What to know about buy­ing a home with cash

Baltimore Sun Sunday - - HOME SALES - By Ilyce Glink and Sa­muel J. Tamkin

Q: My wife and I are con­sid­er­ing pur­chas­ing our first home us­ing our sav­ings. We don’t need to ob­tain a loan, but we do have a cou­ple of ques­tions if we go this route.

If we don’t get a loan, should we still be go­ing to a lender to get a preap­proval let­ter so that our real es­tate agent knows we can buy what we say we can? If we’re pay­ing from our sav­ings, how much in­for­ma­tion should we share with the real es­tate agent on how much we can spend on a home?

We’ve read it’s best to keep your cards close to your chest when it comes to per­sonal fi­nan­cial in­for­ma­tion. What should we say about what we can af­ford if the agent asks? Do we just tell them what we want to spend ver­sus what we have to spend?

A: These are all great ques­tions to ask be­fore you start work­ing with an agent. Hav­ing some in­sight into how the process works will help you un­der­stand where the in­for­ma­tion bound­aries should be with var­i­ous peo­ple in this trans­ac­tion.

First, you need to feel com­fort­able with the real es­tate agent you hire and work with dur­ing the pur­chase of your home. If you don’t trust your agent, you shouldn’t be work­ing with that agent. Hav­ing said that, you also need to un­der­stand whether the agent you work with is a buyer’s agent or a seller’s agent.

A seller’s agent is an agent that has the seller’s in­ter­ests at heart first and fore­most. A buyer’s agent is one that owes a fidu­ciary duty to a buyer. Typ­i­cally, your agent will have you sign an “agent dis­clo­sure” form that will spell out who the agent is work­ing for in a par­tic­u­lar trans­ac­tion. If you are a buyer, you want to work with an agent who will have a fidu­ciary duty to you and will work to make sure you get the best pos­si­ble deal.

Many buy­ers to­day look at homes on­line and then call the list­ing agent to make an ap­point­ment. That buyer is not rep­re­sented by an agent, and the list­ing agent has a fidu­ciary duty to the seller. So, the buyer winds up with­out rep­re­sen­ta­tion in the deal and the buyer should ex­pect that any­thing said to the seller’s agent will get passed along to the seller. With­out an agency agree­ment, the buyer wouldn’t be rep­re­sented.

If the same agent rep­re­sents the buyer and seller in a sin­gle trans­ac­tion, then the agent is con­sid­ered a fa­cil­i­ta­tor in the deal, or a nona­gent, and rep­re­sents nei­ther the buyer nor the seller. In this sit­u­a­tion, we can imag­ine that a buyer’s per­sonal in­for­ma­tion might get shared with the seller, so you’d want to be care­ful about what in­for­ma­tion you re­veal.

If you un­der­stand whose in­ter­ests your real es­tate agent has at heart, you can then de­cide how much in­for­ma­tion to give to your real es­tate agent.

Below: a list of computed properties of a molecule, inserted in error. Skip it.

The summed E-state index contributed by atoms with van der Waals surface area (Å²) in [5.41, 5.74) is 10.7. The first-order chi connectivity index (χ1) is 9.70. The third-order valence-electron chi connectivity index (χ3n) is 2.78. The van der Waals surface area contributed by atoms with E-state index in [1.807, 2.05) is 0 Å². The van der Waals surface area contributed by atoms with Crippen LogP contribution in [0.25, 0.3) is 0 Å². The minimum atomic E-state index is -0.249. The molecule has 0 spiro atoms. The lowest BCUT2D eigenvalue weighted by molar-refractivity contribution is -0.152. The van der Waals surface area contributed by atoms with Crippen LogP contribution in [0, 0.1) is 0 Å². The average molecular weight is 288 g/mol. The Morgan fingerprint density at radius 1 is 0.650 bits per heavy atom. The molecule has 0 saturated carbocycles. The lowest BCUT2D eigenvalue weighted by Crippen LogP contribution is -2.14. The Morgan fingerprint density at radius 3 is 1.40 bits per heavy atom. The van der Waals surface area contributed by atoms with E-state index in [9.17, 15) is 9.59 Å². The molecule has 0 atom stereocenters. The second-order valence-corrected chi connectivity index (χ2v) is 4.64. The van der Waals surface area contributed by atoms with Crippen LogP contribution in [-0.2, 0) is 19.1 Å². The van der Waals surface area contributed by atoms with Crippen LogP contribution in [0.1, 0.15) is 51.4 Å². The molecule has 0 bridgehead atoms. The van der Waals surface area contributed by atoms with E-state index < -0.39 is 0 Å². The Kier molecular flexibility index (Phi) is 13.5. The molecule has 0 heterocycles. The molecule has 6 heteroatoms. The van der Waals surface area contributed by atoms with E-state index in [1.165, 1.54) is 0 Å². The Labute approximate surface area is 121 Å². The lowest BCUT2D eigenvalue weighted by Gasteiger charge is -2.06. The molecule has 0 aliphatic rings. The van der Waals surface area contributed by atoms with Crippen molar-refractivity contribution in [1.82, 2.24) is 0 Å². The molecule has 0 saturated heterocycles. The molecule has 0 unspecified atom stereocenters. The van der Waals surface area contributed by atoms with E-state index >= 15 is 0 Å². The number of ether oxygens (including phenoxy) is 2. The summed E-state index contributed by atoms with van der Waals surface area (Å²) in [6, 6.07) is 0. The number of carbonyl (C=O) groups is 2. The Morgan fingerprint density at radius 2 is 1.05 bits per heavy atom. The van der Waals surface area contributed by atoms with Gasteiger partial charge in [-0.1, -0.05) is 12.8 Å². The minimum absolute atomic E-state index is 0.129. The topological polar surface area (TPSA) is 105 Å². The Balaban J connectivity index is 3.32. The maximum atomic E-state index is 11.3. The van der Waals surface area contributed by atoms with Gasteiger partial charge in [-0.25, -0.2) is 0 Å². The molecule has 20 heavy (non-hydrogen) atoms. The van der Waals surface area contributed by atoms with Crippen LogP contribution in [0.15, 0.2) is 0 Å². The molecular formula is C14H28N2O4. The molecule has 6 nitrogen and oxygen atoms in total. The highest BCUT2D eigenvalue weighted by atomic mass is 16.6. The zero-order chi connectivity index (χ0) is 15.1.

In the past, when we have an­swered ques­tions like this we of­ten get com­ments back from real es­tate agents, many of whom claim they are your ad­vo­cate and would never vi­o­late that trust.

But you can never know. We just heard about buy­ers whose agent re­ceived (and passed on to them) unedited email from the seller (she rep­re­sented the seller too). The buy­ers knew ex­actly what the seller was will­ing to take, and while they got a bet­ter deal be­cause of it, they de­cided to use a dif­fer­ent agent when it came time to sell the prop­erty.

Per­haps the smartest sce­nario is to imag­ine that ev­ery­thing you say to your real es­tate agent will wind up in the seller’s ear.

On the is­sue of get­ting preap­proved with a lender, we don’t think that is nec­es­sary if you’re pay­ing cash for the prop­erty. You’re in a much stronger po­si­tion if you can buy a home with cash.

What you might want to do is have your bank is­sue a “To Whom It May Con­cern” let­ter in­di­cat­ing that you have suf­fi­cient funds in the bank to pur­chase a home up to a cer­tain amount.

In your sit­u­a­tion, if you’re look­ing to buy a home at $175,000, you can have the bank give you a let­ter that says that you have at least $175,000 in the bank avail­able for the pur­chase.

This gives you the abil­ity to use other funds you may have or funds above the $175,000 to buy a home with­out telling any­body the ex­act amount you have in the bank. If your bank doesn’t is­sue let­ters like that, a branch man­ager might be will­ing to ver­ify the amount of cash you have avail­able, upon re­quest.

Ilyce Glink is the CEO of Best Money Moves and Sa­muel J. Tamkin is a real es­tate at­tor­ney. Con­tact them through the web­site ThinkGlink.com.


When you’re buy­ing a house, imag­ine that ev­ery­thing you say to your real es­tate agent will wind up in the seller’s ear.

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